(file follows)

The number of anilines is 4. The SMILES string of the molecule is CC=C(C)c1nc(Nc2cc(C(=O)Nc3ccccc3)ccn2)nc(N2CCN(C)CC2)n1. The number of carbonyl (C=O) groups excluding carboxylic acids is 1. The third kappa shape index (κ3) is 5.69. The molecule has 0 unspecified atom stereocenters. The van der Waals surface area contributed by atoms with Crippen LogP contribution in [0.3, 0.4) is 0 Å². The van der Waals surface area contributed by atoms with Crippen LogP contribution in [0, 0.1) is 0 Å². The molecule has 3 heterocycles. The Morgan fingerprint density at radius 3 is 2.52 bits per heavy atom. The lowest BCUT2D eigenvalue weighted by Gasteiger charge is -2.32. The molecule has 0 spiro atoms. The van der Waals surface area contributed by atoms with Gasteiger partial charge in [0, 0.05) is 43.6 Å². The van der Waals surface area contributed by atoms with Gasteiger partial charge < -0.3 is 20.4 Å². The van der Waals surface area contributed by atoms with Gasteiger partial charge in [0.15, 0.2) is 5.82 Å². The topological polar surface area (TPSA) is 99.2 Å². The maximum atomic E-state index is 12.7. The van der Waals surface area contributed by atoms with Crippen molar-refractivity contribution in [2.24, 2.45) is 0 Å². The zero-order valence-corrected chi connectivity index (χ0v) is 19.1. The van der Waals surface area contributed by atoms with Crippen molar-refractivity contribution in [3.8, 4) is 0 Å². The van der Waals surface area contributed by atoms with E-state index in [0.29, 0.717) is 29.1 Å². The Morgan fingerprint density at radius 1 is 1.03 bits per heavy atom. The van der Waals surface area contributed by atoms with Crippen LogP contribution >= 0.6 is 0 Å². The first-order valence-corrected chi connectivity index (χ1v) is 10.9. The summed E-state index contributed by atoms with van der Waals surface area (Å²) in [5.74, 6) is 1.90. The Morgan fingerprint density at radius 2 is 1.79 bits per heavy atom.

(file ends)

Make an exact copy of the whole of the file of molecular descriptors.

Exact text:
The number of anilines is 4. The SMILES string of the molecule is CC=C(C)c1nc(Nc2cc(C(=O)Nc3ccccc3)ccn2)nc(N2CCN(C)CC2)n1. The number of carbonyl (C=O) groups excluding carboxylic acids is 1. The third kappa shape index (κ3) is 5.69. The molecule has 0 unspecified atom stereocenters. The van der Waals surface area contributed by atoms with Crippen LogP contribution in [0.3, 0.4) is 0 Å². The van der Waals surface area contributed by atoms with Crippen LogP contribution in [0, 0.1) is 0 Å². The molecule has 3 heterocycles. The Morgan fingerprint density at radius 3 is 2.52 bits per heavy atom. The lowest BCUT2D eigenvalue weighted by Gasteiger charge is -2.32. The molecule has 0 spiro atoms. The van der Waals surface area contributed by atoms with Gasteiger partial charge in [0, 0.05) is 43.6 Å². The van der Waals surface area contributed by atoms with Gasteiger partial charge < -0.3 is 20.4 Å². The van der Waals surface area contributed by atoms with Gasteiger partial charge in [0.15, 0.2) is 5.82 Å². The topological polar surface area (TPSA) is 99.2 Å². The maximum atomic E-state index is 12.7. The van der Waals surface area contributed by atoms with Crippen molar-refractivity contribution in [2.24, 2.45) is 0 Å². The zero-order valence-corrected chi connectivity index (χ0v) is 19.1. The van der Waals surface area contributed by atoms with Crippen molar-refractivity contribution in [3.8, 4) is 0 Å². The van der Waals surface area contributed by atoms with E-state index in [0.29, 0.717) is 29.1 Å². The Morgan fingerprint density at radius 1 is 1.03 bits per heavy atom. The van der Waals surface area contributed by atoms with Crippen LogP contribution >= 0.6 is 0 Å². The first-order valence-corrected chi connectivity index (χ1v) is 10.9. The summed E-state index contributed by atoms with van der Waals surface area (Å²) in [5.74, 6) is 1.90. The Morgan fingerprint density at radius 2 is 1.79 bits per heavy atom.